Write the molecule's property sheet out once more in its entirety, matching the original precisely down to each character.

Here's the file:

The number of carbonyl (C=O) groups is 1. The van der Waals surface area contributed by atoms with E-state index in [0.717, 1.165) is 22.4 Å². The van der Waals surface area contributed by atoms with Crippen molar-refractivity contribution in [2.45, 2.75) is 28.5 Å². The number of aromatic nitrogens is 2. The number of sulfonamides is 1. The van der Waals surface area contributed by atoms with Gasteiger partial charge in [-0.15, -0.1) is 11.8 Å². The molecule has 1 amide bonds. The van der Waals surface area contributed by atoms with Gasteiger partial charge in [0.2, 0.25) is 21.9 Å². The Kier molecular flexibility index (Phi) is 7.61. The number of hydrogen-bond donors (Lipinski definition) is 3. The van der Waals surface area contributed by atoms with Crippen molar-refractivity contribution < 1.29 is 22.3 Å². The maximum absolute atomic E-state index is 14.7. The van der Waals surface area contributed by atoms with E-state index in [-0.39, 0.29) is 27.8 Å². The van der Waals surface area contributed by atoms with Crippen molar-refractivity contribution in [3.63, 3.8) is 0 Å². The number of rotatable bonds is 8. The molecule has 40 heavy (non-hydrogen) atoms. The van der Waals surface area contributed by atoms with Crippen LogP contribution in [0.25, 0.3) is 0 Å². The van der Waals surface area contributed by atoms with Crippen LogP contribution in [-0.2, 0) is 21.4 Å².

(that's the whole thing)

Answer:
The number of carbonyl (C=O) groups is 1. The van der Waals surface area contributed by atoms with E-state index in [0.717, 1.165) is 22.4 Å². The van der Waals surface area contributed by atoms with Crippen molar-refractivity contribution in [2.45, 2.75) is 28.5 Å². The number of aromatic nitrogens is 2. The number of sulfonamides is 1. The van der Waals surface area contributed by atoms with Gasteiger partial charge in [-0.15, -0.1) is 11.8 Å². The molecule has 1 amide bonds. The van der Waals surface area contributed by atoms with Gasteiger partial charge in [0.2, 0.25) is 21.9 Å². The Kier molecular flexibility index (Phi) is 7.61. The number of hydrogen-bond donors (Lipinski definition) is 3. The van der Waals surface area contributed by atoms with Crippen molar-refractivity contribution < 1.29 is 22.3 Å². The maximum absolute atomic E-state index is 14.7. The van der Waals surface area contributed by atoms with E-state index in [-0.39, 0.29) is 27.8 Å². The van der Waals surface area contributed by atoms with Crippen molar-refractivity contribution in [3.63, 3.8) is 0 Å². The number of rotatable bonds is 8. The molecule has 40 heavy (non-hydrogen) atoms. The van der Waals surface area contributed by atoms with Crippen LogP contribution in [0.25, 0.3) is 0 Å². The van der Waals surface area contributed by atoms with Crippen LogP contribution in [-0.2, 0) is 21.4 Å².